One way in which Orthodox Christians have been characterized by various sociologists and even Orthodox themselves is to refer to Orthodoxy’s ghettoization and/or refuge-seeking. I do not believe that is the entire story for American Orthodoxy, not even earlier in the 20th century. This is because much of my research as of late has been into people and events that contradicts the view that refuge-seeking is all there is to American Orthodoxy. Nonetheless, and despite whatever peer-reviewed publications I might offer to the contrary, there is most certainly truth to it.
In addition to the obvious cultural factors (English was not the native language of Eastern European and Middle Eastern immigrants and cultural mores differed), flashes of anti-immigrant violence directed against Orthodox Christians helped create this scenario.
The most well known example may be the anti-Greek riots of South Omaha, Nebraska in 1909. The instigating event causing the riot was a Saturday night scuffle between a police officer and a local Greek man. The officer had followed the young Greek man into the home of a lady who allegedly had a reputation for illicit behavior. A scuffle ensued and the policeman was shot and killed. The following morning, when the bells of the local Greek Orthodox Church began ringing, a mob gathered together and ransacked the Greek section of town. The Greek Town of South Omaha burned to the ground and 1,200 Greeks fled. The precipitating cause was labor tensions, as the Greeks had arrived during a labor shortage and were competing for jobs. Moreover, they were willing to work for lower wages.
Indeed, Greek Orthodox and other Eastern European Orthodox immigrants were often in the middle of labor disputes. For example, in Montana, citizens of Great Falls held meetings for the purpose of driving the Greeks from their town. On another occasion, near Mt. Home, Idaho, some one hundred Greeks cleared land of sagebrush and instead of being paid were run off in the middle of the night by fifty masked men. Nor was the American reception of Greek Immigrants contingent simply upon labor concerns. There was a religious dimension to it as well, at least amongst those involved in missionary movements. American anti-immigration and ethnic sterotypes also affected Slavic immigrants. In Desloge, Missouri, for example, a 1917 labor riot drove out many of the Carpatho-Rusyn immigrants (who had previously converted from Eastern Catholicism to Orthodoxy).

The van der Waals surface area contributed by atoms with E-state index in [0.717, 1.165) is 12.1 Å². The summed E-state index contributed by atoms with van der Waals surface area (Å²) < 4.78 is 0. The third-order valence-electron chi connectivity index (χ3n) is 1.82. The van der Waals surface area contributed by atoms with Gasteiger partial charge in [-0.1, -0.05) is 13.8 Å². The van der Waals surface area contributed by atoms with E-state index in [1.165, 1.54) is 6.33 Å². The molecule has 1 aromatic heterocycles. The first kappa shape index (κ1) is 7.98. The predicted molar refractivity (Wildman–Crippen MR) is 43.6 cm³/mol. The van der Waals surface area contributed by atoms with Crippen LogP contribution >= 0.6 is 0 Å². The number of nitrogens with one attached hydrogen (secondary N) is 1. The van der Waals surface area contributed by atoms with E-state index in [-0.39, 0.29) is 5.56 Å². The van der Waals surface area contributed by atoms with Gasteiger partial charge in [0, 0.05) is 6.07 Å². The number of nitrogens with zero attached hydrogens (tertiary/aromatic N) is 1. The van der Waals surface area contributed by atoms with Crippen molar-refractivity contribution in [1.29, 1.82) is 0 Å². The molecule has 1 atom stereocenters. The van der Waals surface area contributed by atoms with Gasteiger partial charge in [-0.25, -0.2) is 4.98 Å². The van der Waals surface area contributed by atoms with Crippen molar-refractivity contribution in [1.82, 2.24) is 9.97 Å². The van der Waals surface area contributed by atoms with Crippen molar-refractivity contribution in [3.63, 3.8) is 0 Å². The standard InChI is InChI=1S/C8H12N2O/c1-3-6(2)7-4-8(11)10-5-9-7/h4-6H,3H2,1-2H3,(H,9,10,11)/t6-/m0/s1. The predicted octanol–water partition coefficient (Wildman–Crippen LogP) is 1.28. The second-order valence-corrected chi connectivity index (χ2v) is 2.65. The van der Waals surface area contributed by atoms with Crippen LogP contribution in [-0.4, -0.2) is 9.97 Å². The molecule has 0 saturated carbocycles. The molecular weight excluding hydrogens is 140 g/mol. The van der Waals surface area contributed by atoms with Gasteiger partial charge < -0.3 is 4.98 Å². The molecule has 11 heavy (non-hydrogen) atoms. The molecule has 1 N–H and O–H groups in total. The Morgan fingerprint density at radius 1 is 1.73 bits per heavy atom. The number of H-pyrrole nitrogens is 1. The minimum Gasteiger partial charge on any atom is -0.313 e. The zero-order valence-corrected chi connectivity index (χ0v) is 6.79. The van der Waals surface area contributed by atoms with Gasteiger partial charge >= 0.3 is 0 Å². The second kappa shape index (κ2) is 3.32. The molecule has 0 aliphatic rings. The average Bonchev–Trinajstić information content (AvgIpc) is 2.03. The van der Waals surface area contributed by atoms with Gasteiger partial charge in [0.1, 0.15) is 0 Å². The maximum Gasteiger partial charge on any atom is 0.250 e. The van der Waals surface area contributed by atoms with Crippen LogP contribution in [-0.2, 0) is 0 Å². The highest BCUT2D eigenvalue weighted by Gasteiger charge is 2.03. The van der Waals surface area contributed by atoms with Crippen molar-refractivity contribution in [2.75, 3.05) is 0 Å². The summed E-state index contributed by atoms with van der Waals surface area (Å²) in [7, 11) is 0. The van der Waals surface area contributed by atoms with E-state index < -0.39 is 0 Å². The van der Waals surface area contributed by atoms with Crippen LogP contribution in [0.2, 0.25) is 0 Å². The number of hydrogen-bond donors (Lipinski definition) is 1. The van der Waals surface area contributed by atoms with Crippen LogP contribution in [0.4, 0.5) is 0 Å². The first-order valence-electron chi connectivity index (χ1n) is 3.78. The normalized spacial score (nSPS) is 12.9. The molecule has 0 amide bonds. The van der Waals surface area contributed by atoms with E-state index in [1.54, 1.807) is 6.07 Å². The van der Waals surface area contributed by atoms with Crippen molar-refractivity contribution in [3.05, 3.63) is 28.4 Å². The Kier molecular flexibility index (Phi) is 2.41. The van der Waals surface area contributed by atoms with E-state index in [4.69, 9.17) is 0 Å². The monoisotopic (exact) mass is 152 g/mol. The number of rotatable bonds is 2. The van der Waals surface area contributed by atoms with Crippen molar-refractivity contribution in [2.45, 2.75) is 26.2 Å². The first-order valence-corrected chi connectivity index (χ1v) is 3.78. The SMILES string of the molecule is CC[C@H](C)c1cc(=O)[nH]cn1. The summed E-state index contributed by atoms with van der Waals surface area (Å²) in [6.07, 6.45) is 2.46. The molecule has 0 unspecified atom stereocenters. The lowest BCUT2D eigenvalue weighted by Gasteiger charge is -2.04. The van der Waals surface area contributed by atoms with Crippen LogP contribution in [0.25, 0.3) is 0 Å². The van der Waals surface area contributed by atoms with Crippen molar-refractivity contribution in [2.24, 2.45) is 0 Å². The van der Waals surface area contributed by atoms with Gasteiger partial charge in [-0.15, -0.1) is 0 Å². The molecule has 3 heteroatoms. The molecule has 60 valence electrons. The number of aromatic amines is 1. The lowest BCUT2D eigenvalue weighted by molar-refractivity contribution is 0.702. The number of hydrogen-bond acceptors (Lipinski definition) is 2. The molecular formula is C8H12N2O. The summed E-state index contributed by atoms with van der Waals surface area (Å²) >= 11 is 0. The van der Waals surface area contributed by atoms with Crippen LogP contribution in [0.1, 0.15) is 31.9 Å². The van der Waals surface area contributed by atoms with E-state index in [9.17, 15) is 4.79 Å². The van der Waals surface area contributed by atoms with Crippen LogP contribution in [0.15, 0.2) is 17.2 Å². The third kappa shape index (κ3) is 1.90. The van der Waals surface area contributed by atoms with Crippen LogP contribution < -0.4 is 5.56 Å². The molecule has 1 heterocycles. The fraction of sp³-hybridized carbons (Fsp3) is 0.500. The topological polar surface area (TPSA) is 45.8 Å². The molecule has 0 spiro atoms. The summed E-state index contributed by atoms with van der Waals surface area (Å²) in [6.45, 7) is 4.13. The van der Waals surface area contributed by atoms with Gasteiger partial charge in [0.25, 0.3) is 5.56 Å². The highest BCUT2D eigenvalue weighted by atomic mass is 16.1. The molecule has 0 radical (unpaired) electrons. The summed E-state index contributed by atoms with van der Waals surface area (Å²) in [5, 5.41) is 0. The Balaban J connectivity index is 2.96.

Of course, it was not just Orthodox who encountered this. This was a problem for Eastern Catholics from the Austro-Hungarian Empire as well. And, really, America has a pattern of reacting this way. Each new wave of immigration encounters this. In the case of Eastern Europeans, however, the language and cultural distinctions were such that one way of reacting to the situation was to rally around one’s culture, utilizing the local parish as the cultural center. As I said earlier, though, I don’t believe that’s the entire story to Orthodox history, but it is certainly a part of it.
 An overview of the riot may be found in Alice Scourby, The Greek Americans (Boston: Twayne Publishers, 1984), 33-4 and Theodore Saloutos, “Cultural Persistance and Change: Greeks in the Great Plains and Rocky Mountain West, 1890-1970,” Pacific Historical Review 49 (1980): 85-8.
 Scourby, 34.